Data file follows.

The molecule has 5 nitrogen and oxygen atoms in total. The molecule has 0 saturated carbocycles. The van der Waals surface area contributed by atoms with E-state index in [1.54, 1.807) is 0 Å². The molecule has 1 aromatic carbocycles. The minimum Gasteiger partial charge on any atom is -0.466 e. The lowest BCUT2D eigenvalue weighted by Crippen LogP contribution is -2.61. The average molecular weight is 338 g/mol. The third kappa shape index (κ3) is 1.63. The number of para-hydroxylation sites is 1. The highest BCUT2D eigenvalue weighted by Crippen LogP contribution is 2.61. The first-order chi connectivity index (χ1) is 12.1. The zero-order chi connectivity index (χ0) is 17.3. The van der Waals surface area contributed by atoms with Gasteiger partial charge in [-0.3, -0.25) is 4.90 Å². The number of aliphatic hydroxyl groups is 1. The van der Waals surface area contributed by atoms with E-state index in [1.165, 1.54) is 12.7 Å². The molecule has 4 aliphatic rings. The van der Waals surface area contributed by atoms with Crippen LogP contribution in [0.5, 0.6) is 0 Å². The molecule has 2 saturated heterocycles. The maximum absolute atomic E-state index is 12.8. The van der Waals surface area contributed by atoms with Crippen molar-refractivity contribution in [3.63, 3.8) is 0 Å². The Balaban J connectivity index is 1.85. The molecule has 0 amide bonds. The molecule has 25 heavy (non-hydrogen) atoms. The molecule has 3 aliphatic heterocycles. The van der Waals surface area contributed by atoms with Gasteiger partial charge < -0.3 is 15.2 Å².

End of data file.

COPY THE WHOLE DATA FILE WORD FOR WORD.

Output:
The molecule has 5 nitrogen and oxygen atoms in total. The molecule has 0 saturated carbocycles. The van der Waals surface area contributed by atoms with E-state index in [1.54, 1.807) is 0 Å². The molecule has 1 aromatic carbocycles. The minimum Gasteiger partial charge on any atom is -0.466 e. The lowest BCUT2D eigenvalue weighted by Crippen LogP contribution is -2.61. The average molecular weight is 338 g/mol. The third kappa shape index (κ3) is 1.63. The number of para-hydroxylation sites is 1. The highest BCUT2D eigenvalue weighted by Crippen LogP contribution is 2.61. The first-order chi connectivity index (χ1) is 12.1. The zero-order chi connectivity index (χ0) is 17.3. The van der Waals surface area contributed by atoms with Gasteiger partial charge in [-0.3, -0.25) is 4.90 Å². The number of aliphatic hydroxyl groups is 1. The van der Waals surface area contributed by atoms with E-state index in [1.165, 1.54) is 12.7 Å². The molecule has 4 aliphatic rings. The van der Waals surface area contributed by atoms with Crippen LogP contribution in [0.5, 0.6) is 0 Å². The molecule has 2 saturated heterocycles. The maximum absolute atomic E-state index is 12.8. The van der Waals surface area contributed by atoms with Crippen molar-refractivity contribution in [3.63, 3.8) is 0 Å². The Balaban J connectivity index is 1.85. The molecule has 0 amide bonds. The molecule has 25 heavy (non-hydrogen) atoms. The molecule has 3 aliphatic heterocycles. The van der Waals surface area contributed by atoms with Gasteiger partial charge < -0.3 is 15.2 Å².